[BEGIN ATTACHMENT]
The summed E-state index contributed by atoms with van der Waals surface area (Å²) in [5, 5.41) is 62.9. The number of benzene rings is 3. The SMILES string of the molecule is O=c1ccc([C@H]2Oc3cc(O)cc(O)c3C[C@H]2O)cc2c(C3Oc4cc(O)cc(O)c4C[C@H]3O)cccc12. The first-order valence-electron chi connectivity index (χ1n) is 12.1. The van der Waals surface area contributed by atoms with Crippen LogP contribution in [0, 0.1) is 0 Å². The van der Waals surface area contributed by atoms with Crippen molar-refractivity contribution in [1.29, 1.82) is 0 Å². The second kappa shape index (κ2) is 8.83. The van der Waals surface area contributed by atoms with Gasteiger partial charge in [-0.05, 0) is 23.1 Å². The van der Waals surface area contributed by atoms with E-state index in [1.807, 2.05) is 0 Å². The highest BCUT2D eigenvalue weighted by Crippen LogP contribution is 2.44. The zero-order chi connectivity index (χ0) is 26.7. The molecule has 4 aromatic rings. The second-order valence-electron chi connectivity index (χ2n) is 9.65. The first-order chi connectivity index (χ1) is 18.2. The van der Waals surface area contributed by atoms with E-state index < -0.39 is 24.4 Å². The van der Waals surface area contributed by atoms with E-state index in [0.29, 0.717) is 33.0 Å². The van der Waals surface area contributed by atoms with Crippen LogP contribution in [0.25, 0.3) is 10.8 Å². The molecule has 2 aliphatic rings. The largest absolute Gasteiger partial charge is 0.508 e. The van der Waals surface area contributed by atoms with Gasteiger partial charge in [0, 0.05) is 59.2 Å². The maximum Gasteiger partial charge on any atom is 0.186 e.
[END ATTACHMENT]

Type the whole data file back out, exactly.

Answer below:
The summed E-state index contributed by atoms with van der Waals surface area (Å²) in [5, 5.41) is 62.9. The number of benzene rings is 3. The SMILES string of the molecule is O=c1ccc([C@H]2Oc3cc(O)cc(O)c3C[C@H]2O)cc2c(C3Oc4cc(O)cc(O)c4C[C@H]3O)cccc12. The first-order valence-electron chi connectivity index (χ1n) is 12.1. The van der Waals surface area contributed by atoms with Crippen LogP contribution in [0, 0.1) is 0 Å². The van der Waals surface area contributed by atoms with Crippen molar-refractivity contribution in [1.29, 1.82) is 0 Å². The second kappa shape index (κ2) is 8.83. The van der Waals surface area contributed by atoms with Gasteiger partial charge in [-0.05, 0) is 23.1 Å². The van der Waals surface area contributed by atoms with E-state index in [1.807, 2.05) is 0 Å². The highest BCUT2D eigenvalue weighted by Crippen LogP contribution is 2.44. The zero-order chi connectivity index (χ0) is 26.7. The molecule has 4 aromatic rings. The second-order valence-electron chi connectivity index (χ2n) is 9.65. The first-order chi connectivity index (χ1) is 18.2. The van der Waals surface area contributed by atoms with E-state index < -0.39 is 24.4 Å². The van der Waals surface area contributed by atoms with E-state index in [0.29, 0.717) is 33.0 Å². The van der Waals surface area contributed by atoms with Crippen LogP contribution in [0.25, 0.3) is 10.8 Å². The molecule has 2 aliphatic rings. The largest absolute Gasteiger partial charge is 0.508 e. The van der Waals surface area contributed by atoms with Gasteiger partial charge in [0, 0.05) is 59.2 Å². The maximum Gasteiger partial charge on any atom is 0.186 e.